It may be that the recent construction of dedicated hospitals represents an effort by parts of the Chinese government to expand health-care and insurance coverage—albeit under the administrative control of the military. Which is to say, it is also part of the evolution of a system in which increasingly precarious populations can only access what should be routine health care through their involvement in experimental emergency procedures—which may or may not increase their chances of recovery, but in which they bear most of the risks of (eventually) patented vaccine or other drug or biotechnical developments.

Meanwhile, the shares of a U.S. biotechnology company, Gilead Sciences, spiked after reports that it would be launching a trial of its antiviral drug (remdesivir) on some 270 patients in China who developed mild to moderate pneumonia after having been infected with COVID19. The WHO recently advised that there is as yet no evidence for the effectiveness of antiviral treatments. Some treatments may yet prove to be effective. But at present they are experiments, speculative endeavors that leverage desperation and are oriented toward the growth of private markets in patented drugs. Moreover, while the open sourcing of data is crucial to health care, there are few if any impediments to its mining for commercial products at a consequently lowered cost.

As a consequence of these and other mutually reinforcing systems, there is a broad financial value in substituting a social model of health and disease—which involves a complex understanding of disease transmission and the factors that contribute to illness and mortality rates—with a reductive model amenable to private insurance, the subsidized development of patented drugs or treatments, and the continuing externalization of the downward risks of harmful industries and practices that contribute to ill-health and mortality.

Third, therefore the combination of the declared emergency, quarantine confinement, and lower regulatory standards significantly diminishes the cost of human drug trials and inflates the value of and market for patented drugs. There is commercial value for biotechnology and pharmaceutical companies in (speculations on) the development of patented vaccines, antivirals, or broad-spectrum antibiotics through the spatial delineation and immobilization of a cohort of research subjects.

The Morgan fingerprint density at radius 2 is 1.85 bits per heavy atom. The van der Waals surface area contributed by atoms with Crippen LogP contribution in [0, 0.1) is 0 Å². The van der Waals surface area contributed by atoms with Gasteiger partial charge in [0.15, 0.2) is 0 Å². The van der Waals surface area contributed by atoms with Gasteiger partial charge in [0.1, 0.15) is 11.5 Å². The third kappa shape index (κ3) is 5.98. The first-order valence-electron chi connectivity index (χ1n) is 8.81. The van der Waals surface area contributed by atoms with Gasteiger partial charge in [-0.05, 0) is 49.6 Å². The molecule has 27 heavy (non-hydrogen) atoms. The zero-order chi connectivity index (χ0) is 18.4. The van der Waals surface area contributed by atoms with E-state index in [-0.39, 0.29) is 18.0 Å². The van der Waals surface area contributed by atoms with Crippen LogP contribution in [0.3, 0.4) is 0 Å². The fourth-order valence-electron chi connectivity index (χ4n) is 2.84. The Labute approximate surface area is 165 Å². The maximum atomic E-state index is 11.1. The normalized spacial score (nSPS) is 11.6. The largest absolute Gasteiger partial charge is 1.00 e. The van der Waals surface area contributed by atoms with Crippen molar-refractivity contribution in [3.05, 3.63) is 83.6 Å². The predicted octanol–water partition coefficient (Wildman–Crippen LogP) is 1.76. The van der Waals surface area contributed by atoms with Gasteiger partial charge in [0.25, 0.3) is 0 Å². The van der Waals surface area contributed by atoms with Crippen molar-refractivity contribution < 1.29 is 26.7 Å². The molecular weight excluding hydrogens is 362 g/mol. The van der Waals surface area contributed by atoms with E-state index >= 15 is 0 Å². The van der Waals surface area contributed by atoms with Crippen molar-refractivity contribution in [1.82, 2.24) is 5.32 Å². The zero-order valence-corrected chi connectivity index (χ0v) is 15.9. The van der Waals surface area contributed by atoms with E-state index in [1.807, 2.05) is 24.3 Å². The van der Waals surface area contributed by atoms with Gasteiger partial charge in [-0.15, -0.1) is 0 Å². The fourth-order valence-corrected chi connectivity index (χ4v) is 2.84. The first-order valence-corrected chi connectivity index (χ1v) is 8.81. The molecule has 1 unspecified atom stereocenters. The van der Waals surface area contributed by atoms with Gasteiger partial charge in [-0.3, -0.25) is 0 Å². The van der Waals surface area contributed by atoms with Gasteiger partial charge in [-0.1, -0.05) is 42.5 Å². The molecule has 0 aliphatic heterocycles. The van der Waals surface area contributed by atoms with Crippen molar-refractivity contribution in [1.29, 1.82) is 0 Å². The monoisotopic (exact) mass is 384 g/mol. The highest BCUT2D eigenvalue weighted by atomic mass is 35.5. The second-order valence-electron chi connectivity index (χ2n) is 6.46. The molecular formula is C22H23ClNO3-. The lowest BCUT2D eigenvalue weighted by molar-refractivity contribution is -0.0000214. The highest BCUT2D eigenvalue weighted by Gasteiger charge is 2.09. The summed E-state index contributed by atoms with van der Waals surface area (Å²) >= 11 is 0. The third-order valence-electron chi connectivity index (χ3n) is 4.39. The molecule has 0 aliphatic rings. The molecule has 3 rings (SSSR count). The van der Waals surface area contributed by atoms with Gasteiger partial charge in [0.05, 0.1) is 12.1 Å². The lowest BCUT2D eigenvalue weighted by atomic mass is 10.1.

Indeed, the collapse of public health care in China was accompanied by the introduction of a system in which hospital administrators were permitted “to profit-earn from new pharmaceuticals and medical technologies (after strong lobbying by the relevant multinational corporations), with salary bonuses for the staff involved.” There are a range of industries and practices that can leverage quarantines for gain—the military, detention or security contractors, and those organizations that combine these things with quasi-medical emergency response teams.

As it happens, the Australian government has required anyone interned at Christmas Island to sign a waiver—presumably one that indemnifies the government and the private contractors who manage the facility in the event that internment results in infection or other health issues. In other words, the quarantine on Christmas Island will be little more than a means of observing people who are confined for the average time that it takes COVID19 to incubate—if, that is, the virus is present among those detained. It is difficult to see how this exercise might be distinguished from the techniques that would develop a virus among a group of test subjects, whose progression could be mined for data—given that anyone who falls ill, in any way, will have to be moved to a large hospital on the mainland for treatment.

Fourth, and finally, there is political value—for some—in forging a seeming consensus around the purported necessity and urgency of authoritarian population-control measures and restrictions on mobility, one that both is grounded in and fosters the stigmatization of groups of people through a territorial-national, and therefore racialized, association with a disease.

By way of a summary, this recent history of quarantine measures does not exactly replicate the cordon sanitaire of earlier centuries. The practical importance of virology in the development of the biomedical and pharmaceutical industries means that quarantine zones are not outside circuits of value, even while the quarantine acts as a means of segregation. The contemporary quarantine represents a merger between the authoritarian governance of populations and the facilitation and growth of private, selective health-care infrastructure. Given the importance of nonselectivity and scale to public health, nationalist approaches to health are more accurately described as a way of privatizing public health by other means.

This essay was originally published in The New Inquiry.

Angela Mitropoulos is a Sydney-based academic, the author of Contract & Contagion: From Biopolitics to Oikonomia (2012), and has written on precariousness, borders and welfare policy over many years. Her current research project is ‘Infrastructure and Uncommon Forms.’

Featured Image: Coronavirus under an electron microscope. | CDC/Dr. Fred Murphy, Wikimedia Commons